from The American Heritage® Dictionary of the English Language, 4th Edition
- n. The state of being partial.
- n. Favorable prejudice or bias.
- n. A special fondness; a predilection: had a partiality for cats. See Synonyms at predilection.
from Wiktionary, Creative Commons Attribution/Share-Alike License
- n. Preference, bias in favor of, tendency.
from the GNU version of the Collaborative International Dictionary of English
- n. The quality or state of being partial; inclination to favor one party, or one side of a question, more than the other; undue bias of mind.
- n. A predilection or inclination to one thing rather than to others; special taste or liking.
from The Century Dictionary and Cyclopedia
- n. The state or character of being partial.
- n. A special fondness; a stronger inclination to one person or thing than to others: with to or for: as, a partiality for poetry or painting.
- n. A party; faction.
- n. Synonyms Favoritism, unfairness
- n. Liking, predilection, leaning, fancy.
from WordNet 3.0 Copyright 2006 by Princeton University. All rights reserved.
- n. an inclination to favor one group or view or opinion over alternatives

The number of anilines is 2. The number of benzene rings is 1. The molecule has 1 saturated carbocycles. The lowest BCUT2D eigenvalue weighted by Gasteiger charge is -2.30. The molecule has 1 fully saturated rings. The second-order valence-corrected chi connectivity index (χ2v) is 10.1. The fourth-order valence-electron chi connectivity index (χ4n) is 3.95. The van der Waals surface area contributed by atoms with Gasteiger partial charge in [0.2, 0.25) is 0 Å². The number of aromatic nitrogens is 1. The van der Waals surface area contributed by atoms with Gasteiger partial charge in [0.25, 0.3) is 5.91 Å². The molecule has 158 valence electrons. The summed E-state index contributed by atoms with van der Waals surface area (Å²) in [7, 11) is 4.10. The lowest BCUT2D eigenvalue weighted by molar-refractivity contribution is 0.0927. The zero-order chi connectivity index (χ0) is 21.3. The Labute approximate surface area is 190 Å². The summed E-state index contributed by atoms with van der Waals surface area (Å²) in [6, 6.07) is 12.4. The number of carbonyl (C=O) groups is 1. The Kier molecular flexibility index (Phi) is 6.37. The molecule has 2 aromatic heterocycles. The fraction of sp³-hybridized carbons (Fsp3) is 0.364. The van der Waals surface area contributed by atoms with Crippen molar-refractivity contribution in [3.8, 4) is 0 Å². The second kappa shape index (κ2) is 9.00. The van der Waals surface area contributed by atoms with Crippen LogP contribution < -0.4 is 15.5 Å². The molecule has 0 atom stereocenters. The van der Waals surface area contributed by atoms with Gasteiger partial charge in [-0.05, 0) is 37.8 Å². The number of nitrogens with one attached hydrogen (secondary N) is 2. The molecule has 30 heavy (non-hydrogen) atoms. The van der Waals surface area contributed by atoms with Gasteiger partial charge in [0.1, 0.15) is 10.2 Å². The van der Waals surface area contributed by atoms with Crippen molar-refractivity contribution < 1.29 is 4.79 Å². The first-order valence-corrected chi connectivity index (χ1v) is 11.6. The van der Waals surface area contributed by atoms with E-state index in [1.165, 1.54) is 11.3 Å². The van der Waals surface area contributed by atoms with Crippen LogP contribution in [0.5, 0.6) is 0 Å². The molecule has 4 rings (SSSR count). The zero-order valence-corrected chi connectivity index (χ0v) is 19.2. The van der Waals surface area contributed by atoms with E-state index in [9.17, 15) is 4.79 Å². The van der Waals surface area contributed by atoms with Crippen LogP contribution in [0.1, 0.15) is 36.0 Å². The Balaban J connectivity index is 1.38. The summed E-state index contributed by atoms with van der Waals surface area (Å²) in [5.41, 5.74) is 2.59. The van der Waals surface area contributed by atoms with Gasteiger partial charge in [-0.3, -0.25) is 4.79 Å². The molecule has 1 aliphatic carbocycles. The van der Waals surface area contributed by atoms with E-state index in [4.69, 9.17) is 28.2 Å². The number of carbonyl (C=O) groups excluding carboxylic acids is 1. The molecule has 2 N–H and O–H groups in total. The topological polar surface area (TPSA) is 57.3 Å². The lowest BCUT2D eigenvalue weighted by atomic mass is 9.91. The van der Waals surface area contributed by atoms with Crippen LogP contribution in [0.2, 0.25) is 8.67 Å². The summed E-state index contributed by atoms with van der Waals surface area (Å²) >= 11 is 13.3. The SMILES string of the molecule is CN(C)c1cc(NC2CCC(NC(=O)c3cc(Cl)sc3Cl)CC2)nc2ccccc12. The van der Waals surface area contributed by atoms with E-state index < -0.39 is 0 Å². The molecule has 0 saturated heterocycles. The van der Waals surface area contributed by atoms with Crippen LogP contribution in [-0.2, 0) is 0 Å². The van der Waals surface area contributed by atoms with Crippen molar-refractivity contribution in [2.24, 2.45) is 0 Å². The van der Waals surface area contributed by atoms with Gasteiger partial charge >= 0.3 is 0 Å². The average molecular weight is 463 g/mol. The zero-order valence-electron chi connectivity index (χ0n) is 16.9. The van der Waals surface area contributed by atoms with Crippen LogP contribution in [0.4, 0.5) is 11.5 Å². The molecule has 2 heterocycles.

- n. a predisposition to like something
Sorry, no etymologies found.
This generous assistant was a disbanded officer, of a good family and fair reputation; who, by what we call the partiality of fortune, to avoid censuring the iniquities of the times, wanted even a plain suit of clothes to make a decent appearance at the castle.
Oh give it s rest - your partiality is overcoming your intelligence.
Calvinistic; in partiality for mercy, even to the neglect of justice, he was Socinian; but we may speak of him as at once orthodox and liberal, devout and humanitarian; to whom the kingdom of heaven came without observation, and was not declared in the usual phrases, but whose "CALLING was of God."
Tancred, his partiality is encountered by the partiality of
This clearly demonstrates that the BBC has its own political agenda, in breach of partiality, which is most alarming.
Oxford; a good sort of a man, though most ridiculously warped in his political principles; but his partiality is the less offensive, as it never appears in the stile of scurrility and abuse.
Gibbon’s inference may appear stronger than the text will warrant, yet it is difficult, after reading the passages, to dismiss all suspicion of partiality from the mind. —
Look there, and tell me, without partiality, which is the handsomest of those two that lie asleep, the young man or the young lady. '
Look on that bed, and tell me, without partiality, which is the handsomest of those two who lie there asleep, the young man or the young lady.
There was nothing like blue water to this sailor's wife, whose heart had been upon it for so many anxious months; the extravagance of her partiality was the joke of husband and friends against her.